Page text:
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Evidence of herding?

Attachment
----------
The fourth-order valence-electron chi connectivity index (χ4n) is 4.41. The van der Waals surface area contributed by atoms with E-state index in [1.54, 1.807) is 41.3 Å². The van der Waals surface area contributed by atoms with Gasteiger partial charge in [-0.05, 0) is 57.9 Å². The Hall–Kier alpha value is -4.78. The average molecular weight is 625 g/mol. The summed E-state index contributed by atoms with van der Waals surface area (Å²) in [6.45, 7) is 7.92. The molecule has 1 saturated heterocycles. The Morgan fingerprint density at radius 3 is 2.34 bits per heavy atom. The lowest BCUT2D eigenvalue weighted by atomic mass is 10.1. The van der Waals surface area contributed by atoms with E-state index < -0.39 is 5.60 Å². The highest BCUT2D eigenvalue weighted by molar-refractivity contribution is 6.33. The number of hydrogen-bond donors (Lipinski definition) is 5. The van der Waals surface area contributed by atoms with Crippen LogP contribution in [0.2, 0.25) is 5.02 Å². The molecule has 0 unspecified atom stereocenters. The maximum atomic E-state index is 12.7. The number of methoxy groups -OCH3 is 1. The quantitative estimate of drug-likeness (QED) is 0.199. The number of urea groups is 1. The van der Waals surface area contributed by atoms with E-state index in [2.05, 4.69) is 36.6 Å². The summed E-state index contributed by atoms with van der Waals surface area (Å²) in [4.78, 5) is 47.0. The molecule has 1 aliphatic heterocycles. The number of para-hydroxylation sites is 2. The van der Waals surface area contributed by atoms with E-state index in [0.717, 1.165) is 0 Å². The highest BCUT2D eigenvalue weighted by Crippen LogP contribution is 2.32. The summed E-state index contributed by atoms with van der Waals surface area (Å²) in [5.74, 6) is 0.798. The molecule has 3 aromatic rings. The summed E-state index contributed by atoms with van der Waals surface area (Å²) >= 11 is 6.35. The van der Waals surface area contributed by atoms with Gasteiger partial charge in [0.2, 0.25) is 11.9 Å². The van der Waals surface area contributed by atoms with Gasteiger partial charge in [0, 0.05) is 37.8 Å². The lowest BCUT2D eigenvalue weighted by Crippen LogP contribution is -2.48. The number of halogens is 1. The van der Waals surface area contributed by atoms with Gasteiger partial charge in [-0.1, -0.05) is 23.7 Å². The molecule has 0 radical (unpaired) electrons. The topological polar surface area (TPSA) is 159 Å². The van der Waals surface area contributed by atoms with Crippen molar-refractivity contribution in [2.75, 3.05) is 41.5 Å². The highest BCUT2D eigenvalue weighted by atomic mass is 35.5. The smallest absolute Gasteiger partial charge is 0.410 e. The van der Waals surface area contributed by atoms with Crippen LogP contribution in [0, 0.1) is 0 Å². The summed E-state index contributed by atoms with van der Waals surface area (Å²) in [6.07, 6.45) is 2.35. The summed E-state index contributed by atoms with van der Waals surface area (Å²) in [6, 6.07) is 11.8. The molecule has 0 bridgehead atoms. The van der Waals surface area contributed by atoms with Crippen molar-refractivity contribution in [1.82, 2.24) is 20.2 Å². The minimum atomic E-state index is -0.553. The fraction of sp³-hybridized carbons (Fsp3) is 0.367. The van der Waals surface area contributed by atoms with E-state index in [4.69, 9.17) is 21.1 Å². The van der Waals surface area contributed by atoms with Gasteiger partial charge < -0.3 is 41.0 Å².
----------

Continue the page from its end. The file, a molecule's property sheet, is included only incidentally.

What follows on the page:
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Evidence of herding? Correlations of error terms?http://www.sciencedaily.com/releases/2011/07/110718101202.htm"Our analysis shows that trends in the use of words by financial journalists correlate closely with changes in the leading stock indices -- the DJI, the NIKKEI-225, and FTSE-100," says Professor Mark Keane, Chair of Computer Science in University College Dublin, who was involved in the research."By plotting the distributions of words used in financial articles published online between 2006 and 2010 into a computer model, we were able to identify what we call 'verb convergence' and 'noun convergence -- where the language used by financial journalists shows converging agreement.""Our study shows that reporters converge on the same language -- 'stocks rose again', 'scaled new heights', or 'soared' -- as their commentaries became more uniformly positive in the lead up to the 2007 crash.""They also appear to refer to a smaller-than-usual set of market events -- presumably because of an increased fixation on a small number of rapidly rising stocks," explains Professor Keane.http://www.sciencedaily.com/releases/2011/04/110404111152.htmIn a study, TUM economists showed that the sentiment from Twitter messages develops similar to the stock market and even leads by a day. The Munich-based economists analyzed 250,000 Twitter messages written in a six-month period and related to S&P 500 listed companies. The result: If an investor had oriented his share purchases according to the Twitter sentiment in the first half of 2010, he would have achieved an average rate of return of up to 15 percent.and similar findings from Google searcheshttp://www.sciencedaily.com/releases/2010/11/101115074035.htmThe authors find clear evidence that weekly transaction volumes of S&P 500 companies are correlated with weekly search volumes of corresponding company names. Thus, increasing transaction volumes coincide with an increasing number of search queries for the corresponding company name. However, stock price variations and changes of company's search volume show no significant correlation. The authors verify this effect for individual stocks as well as for the S&P 500 on an aggregated level. "Thus, search volume data seems to coincide with the attractiveness of trading a stock", says Reith.

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